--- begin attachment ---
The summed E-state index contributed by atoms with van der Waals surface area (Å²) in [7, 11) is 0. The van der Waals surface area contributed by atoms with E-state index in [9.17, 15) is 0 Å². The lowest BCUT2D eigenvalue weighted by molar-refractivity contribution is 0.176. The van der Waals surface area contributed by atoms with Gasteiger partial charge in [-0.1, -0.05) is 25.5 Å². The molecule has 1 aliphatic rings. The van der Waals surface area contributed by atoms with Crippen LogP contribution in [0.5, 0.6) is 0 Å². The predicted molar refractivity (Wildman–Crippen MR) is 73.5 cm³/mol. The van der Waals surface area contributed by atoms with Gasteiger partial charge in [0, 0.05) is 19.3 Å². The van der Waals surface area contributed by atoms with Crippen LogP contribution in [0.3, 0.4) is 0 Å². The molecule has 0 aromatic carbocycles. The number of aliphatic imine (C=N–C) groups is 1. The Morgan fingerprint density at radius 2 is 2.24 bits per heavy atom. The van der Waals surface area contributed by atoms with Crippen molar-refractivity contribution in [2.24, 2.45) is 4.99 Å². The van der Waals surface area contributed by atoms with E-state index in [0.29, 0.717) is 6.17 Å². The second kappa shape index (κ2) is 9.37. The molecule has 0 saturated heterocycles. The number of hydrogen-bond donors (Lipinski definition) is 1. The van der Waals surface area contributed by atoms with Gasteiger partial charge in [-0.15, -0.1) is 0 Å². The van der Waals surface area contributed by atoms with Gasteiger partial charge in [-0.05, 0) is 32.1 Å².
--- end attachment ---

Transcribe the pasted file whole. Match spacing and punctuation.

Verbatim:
The summed E-state index contributed by atoms with van der Waals surface area (Å²) in [7, 11) is 0. The van der Waals surface area contributed by atoms with E-state index in [9.17, 15) is 0 Å². The lowest BCUT2D eigenvalue weighted by molar-refractivity contribution is 0.176. The van der Waals surface area contributed by atoms with Gasteiger partial charge in [-0.1, -0.05) is 25.5 Å². The molecule has 1 aliphatic rings. The van der Waals surface area contributed by atoms with Crippen LogP contribution in [0.5, 0.6) is 0 Å². The predicted molar refractivity (Wildman–Crippen MR) is 73.5 cm³/mol. The van der Waals surface area contributed by atoms with Gasteiger partial charge in [0, 0.05) is 19.3 Å². The van der Waals surface area contributed by atoms with Crippen LogP contribution in [0.3, 0.4) is 0 Å². The molecule has 0 aromatic carbocycles. The number of aliphatic imine (C=N–C) groups is 1. The Morgan fingerprint density at radius 2 is 2.24 bits per heavy atom. The van der Waals surface area contributed by atoms with Crippen molar-refractivity contribution in [2.24, 2.45) is 4.99 Å². The van der Waals surface area contributed by atoms with E-state index in [0.29, 0.717) is 6.17 Å². The second kappa shape index (κ2) is 9.37. The molecule has 0 saturated heterocycles. The number of hydrogen-bond donors (Lipinski definition) is 1. The van der Waals surface area contributed by atoms with Gasteiger partial charge in [-0.15, -0.1) is 0 Å². The van der Waals surface area contributed by atoms with Gasteiger partial charge in [-0.05, 0) is 32.1 Å².